You've probably heard business people and marketers mention 'marketing funnel', and you might even have an idea of what it looks like—a classic funnel.
The idea of a marketing funnel — or sales funnel — is that it represents how customers move through the buyer's journey when interacting with your company, visualized in the form of a funnel.
At the top of the marketing funnel are a whole bunch of leads who have their first interaction with your business in different ways: some may accidentally happen upon you; some may be referred; others are just in the information gathering phase.
Irrespective of how the leads made their first interaction with your business, the idea is that they move down and through the marketing funnel, gathering more information and having more touchpoints.
Some of the leads fall off the funnel and don’t convert to customers (which is why the funnel gets narrower at the bottom), but some of them stay the course and eventually convert into buyers and complete a purchase.
So, how does the marketing funnel differ from the customer journey map (also referred to as the customer journey funnel)?
Marketing Funnel & Customer Journey Map: How They Differ
Marketing funnels and customer journeys are two buzzwords with very similar ideas, but they should not be used interchangeably because they actually mean different things.
- The marketing funnel, as already explained, is a model of marketing or sales process that's visualized from a company’s point of view. Leads start at the top of the funnel and as they learn more about your business they move downwards to the bottom of the funnel where they make a purchase.
- The customer journey map/funnel, on the other hand, is a diagram that represents the customer’s actual journey from lead to customer. It is a visual storyline of every engagement, interaction, and all the steps customers followed from first interaction with your business to making a purchase.
While marketing funnels are presented as linear, this is a generalized representation that is simplified out of necessity, tracing only the most straightforward path a lead can take from awareness to sale.
The customer’s real journey from lead to customer, however, is rarely so simple or linear, which means that you shouldn’t rely soley on your marketing funnel alone for actionable sales insight.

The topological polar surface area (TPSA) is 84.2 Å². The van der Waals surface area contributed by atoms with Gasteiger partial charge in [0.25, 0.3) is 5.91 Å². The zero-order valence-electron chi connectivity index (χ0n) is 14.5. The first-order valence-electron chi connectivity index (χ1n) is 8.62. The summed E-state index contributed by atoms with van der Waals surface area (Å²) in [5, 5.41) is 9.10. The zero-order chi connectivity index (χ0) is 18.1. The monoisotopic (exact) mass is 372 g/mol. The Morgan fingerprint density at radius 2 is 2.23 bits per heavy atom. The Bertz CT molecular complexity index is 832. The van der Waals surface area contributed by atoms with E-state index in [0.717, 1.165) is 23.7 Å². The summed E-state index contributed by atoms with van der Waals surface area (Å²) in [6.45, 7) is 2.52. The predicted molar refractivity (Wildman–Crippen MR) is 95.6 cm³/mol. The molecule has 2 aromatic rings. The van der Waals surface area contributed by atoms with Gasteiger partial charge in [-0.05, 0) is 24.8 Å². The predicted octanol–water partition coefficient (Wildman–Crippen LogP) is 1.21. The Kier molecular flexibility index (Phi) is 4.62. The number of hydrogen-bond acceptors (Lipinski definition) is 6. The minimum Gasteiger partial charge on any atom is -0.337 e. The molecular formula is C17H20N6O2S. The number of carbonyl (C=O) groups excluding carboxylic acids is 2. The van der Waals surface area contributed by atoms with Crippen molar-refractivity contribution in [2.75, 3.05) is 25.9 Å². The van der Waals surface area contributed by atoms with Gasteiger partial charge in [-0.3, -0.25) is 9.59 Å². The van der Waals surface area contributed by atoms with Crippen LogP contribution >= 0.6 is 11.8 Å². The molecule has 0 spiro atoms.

The customer journey funnel is a map of the actual route a customer takes from the time they first encounter your brand to the time they make a purchase, which can deviate from a company's prepared marketing funnel. And that's the primary way the two marketing buzzwords differ.
Since marketing funnels and customer journey funnels are related and differ only slightly. Using the two marketing tools in tandem with each other is a powerful way to not only tailor your marketing materials to the right leads, but also target the right audience and create a smoother, more seamless path for purchase.
Leveraging the Marketing Funnel and Customer Journey Funnel
The marketing funnel and customer journey maps can be used in complementary ways. For example, you can use a marketing funnel to design the right kind of assistance and support that leads likely will need beforehand, and use customer journey maps or customer journey funnel to answer the specific important questions and pain points customers actually face along the buyer’s journey for a more efficient lead nurturing process and better customer experience.
The benefits of creating and using the marketing funnel and customer journey funnel in tandem are self evident: It enables you to better understand your customers' behavior, formulate informed decisions to boost sales and conversions, and improve your marketing, engagement metrics, customer service, and customer experience. This ultimately increases customer satisfaction, customer loyalty, and fosters a positive image for your brand and business in the minds of leads.
To create your customer journey map and marketing funnel, keep your goals and marketing segments top of mind always. Do you want to increase awareness, generate leads, retain certain customers, or boost conversions? Always keep in mind your target segments and personas and how you'll measure your success.
Collect data on the touchpoints your leads encounter and use it to inform your marketing funnel. For you customer journey funnel, do your research and find out exactly what your leads are doing before they buy something from you. Then map out the customer journey as best you can to inform your customer journey funnel.
Admittedly, mapping out the customer journey can be challenging as it is difficult to create a picture that’s 100% accurate. But if you have enough data showing your customers’ route to purchase, you can study the data and create a highly granular and insightful customer journey map that reveals how your average lead interacts with your business before making a purchase.